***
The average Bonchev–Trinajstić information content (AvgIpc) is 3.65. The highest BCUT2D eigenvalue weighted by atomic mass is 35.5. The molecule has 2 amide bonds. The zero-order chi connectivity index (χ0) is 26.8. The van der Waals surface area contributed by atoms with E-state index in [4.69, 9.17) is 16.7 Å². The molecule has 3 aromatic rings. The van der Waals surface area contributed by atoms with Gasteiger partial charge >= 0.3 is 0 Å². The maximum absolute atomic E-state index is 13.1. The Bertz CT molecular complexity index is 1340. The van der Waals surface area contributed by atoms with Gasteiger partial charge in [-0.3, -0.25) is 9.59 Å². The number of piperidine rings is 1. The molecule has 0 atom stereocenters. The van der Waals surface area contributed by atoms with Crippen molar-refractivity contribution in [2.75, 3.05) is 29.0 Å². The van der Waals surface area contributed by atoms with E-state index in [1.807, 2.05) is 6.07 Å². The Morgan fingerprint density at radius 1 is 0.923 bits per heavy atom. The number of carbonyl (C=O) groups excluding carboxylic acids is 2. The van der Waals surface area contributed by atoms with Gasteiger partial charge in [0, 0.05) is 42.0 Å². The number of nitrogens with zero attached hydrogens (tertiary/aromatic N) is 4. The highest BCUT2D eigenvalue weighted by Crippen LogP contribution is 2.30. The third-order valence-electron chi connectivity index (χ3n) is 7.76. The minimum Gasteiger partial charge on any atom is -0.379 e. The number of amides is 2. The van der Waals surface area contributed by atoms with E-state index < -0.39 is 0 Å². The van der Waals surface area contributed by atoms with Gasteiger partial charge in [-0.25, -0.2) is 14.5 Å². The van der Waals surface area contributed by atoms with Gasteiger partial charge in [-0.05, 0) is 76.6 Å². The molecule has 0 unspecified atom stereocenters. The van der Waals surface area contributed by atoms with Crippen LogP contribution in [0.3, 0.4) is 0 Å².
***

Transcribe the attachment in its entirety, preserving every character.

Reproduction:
The average Bonchev–Trinajstić information content (AvgIpc) is 3.65. The highest BCUT2D eigenvalue weighted by atomic mass is 35.5. The molecule has 2 amide bonds. The zero-order chi connectivity index (χ0) is 26.8. The van der Waals surface area contributed by atoms with E-state index in [4.69, 9.17) is 16.7 Å². The molecule has 3 aromatic rings. The van der Waals surface area contributed by atoms with Gasteiger partial charge >= 0.3 is 0 Å². The maximum absolute atomic E-state index is 13.1. The Bertz CT molecular complexity index is 1340. The van der Waals surface area contributed by atoms with Gasteiger partial charge in [-0.3, -0.25) is 9.59 Å². The number of piperidine rings is 1. The molecule has 0 atom stereocenters. The van der Waals surface area contributed by atoms with Crippen molar-refractivity contribution in [2.75, 3.05) is 29.0 Å². The van der Waals surface area contributed by atoms with E-state index in [1.807, 2.05) is 6.07 Å². The Morgan fingerprint density at radius 1 is 0.923 bits per heavy atom. The number of carbonyl (C=O) groups excluding carboxylic acids is 2. The van der Waals surface area contributed by atoms with Gasteiger partial charge in [0, 0.05) is 42.0 Å². The number of nitrogens with zero attached hydrogens (tertiary/aromatic N) is 4. The highest BCUT2D eigenvalue weighted by Crippen LogP contribution is 2.30. The third-order valence-electron chi connectivity index (χ3n) is 7.76. The minimum Gasteiger partial charge on any atom is -0.379 e. The number of amides is 2. The van der Waals surface area contributed by atoms with E-state index < -0.39 is 0 Å². The van der Waals surface area contributed by atoms with Gasteiger partial charge in [-0.25, -0.2) is 14.5 Å². The van der Waals surface area contributed by atoms with Gasteiger partial charge in [-0.05, 0) is 76.6 Å². The molecule has 0 unspecified atom stereocenters. The van der Waals surface area contributed by atoms with Crippen LogP contribution in [0.3, 0.4) is 0 Å².